Through the Looking Glass, Column 4

The Two Types of Trans People (continued)

Today I’d like to pick up where I left off last month. You may want to take a quick peek at it so you don’t think I’m about slipping into the native tongue of Kazakhstan. When it comes to the different types of MTF trans people, there’s the conventional what-works-me trichotomy of crossdressers, transsexuals, and drag queens, and the better-substantiated seems-to-be dichotomy of love-to-be-femme people and act-femme people. Whether we’re expressing our womanhood on a limited basis or a full-time basis, most of us loath to recognize the love-to-femme/act-femme dichotomy because it doesn’t seem to help our cause, in general or with respect to securing acceptance from our loved ones, families, or employers. We also fail to notice this distinction because we love-to-be femmes run into only other love-be-femmes at support groups and conventions, and act-femmes tend to see only their own kind at gay bars. Our tranny clubs in L.A. have typically hosted both, but even then, there’s a striking qualitative difference between ‘the early night crowd’ and ‘the late night crowd.’ Breaking out onto the scene in my early thirties I really hoped to associate myself with the younger, prettier act-femme DQs and TSs but ultimately realized that the less fab, more soulful love-to-be-femme TVs and TSs were my true peers.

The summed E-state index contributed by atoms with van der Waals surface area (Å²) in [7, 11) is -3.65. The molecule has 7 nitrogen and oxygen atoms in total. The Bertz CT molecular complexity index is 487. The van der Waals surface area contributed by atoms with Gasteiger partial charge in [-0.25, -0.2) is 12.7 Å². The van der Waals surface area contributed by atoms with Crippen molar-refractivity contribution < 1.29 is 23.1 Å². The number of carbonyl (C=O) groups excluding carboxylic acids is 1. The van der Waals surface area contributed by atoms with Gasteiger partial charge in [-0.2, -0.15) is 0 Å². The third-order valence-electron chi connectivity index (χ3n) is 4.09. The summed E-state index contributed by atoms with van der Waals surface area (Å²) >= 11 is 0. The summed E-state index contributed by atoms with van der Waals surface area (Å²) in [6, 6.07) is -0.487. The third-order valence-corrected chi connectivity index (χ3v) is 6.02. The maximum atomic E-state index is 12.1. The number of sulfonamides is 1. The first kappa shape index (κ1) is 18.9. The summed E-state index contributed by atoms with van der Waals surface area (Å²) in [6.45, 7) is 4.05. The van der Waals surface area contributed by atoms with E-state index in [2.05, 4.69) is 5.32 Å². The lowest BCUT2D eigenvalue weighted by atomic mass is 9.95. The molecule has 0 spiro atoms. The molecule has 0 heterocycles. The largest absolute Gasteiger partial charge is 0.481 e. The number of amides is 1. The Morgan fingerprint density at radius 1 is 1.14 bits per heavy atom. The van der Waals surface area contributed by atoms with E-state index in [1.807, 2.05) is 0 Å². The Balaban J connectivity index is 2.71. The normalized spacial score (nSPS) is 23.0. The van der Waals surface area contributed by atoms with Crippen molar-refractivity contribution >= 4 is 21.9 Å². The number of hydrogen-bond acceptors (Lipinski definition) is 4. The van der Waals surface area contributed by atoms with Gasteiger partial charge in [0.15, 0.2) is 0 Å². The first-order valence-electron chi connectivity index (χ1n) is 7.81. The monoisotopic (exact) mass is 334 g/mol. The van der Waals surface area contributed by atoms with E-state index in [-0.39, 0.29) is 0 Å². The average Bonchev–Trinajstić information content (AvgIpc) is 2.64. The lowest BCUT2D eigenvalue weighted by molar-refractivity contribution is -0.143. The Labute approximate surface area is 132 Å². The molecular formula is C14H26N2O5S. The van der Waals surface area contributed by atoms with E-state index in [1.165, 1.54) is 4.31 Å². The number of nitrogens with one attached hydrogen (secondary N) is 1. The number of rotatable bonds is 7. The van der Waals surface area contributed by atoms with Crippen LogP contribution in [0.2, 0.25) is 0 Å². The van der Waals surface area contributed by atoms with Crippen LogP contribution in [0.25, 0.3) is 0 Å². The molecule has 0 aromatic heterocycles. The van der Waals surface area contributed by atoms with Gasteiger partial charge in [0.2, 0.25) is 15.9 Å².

What’s going on here? Why do we have two types of MTFs? Why do we have trans people at all? Messed up by our mothers? Not mine, and I don’t believe too many parents encourage our growth in this direction. I’m an M.D. who believes we’re dealing with an intersex condition, in fact two different intersex conditions. By definition, intersex children are born with bodies that are in one or another in between male and female and include things like Klinefelter’s Syndrome and Congenital Adrenal Hyperplasia. Like genitalia, the brain is also a part of the body and comes in male and female forms, as we’re just starting to discover’and, at last, admit. Yet the brain is little harder to see from the outside even with modern imaging technologies.

With some evidence pointing in this direction, I believe we love-to-be femmes come into this world as males with an intersex brain that leaves us feeling much more satisfied with female role play than male role play. ‘Okay, I’m just begrudgingly going along with you at this point,’ you say. Well then now is where you’ll need to fasten your seatbelt and make sure your tray-tables are in an upright and locked position. Studies have shown that act-femme trans people are indistinguishable from gay men as children, and I believe that they both are born with a second, and rather much more common, intersex condition that leaves them thinking and feeling a lot like women do.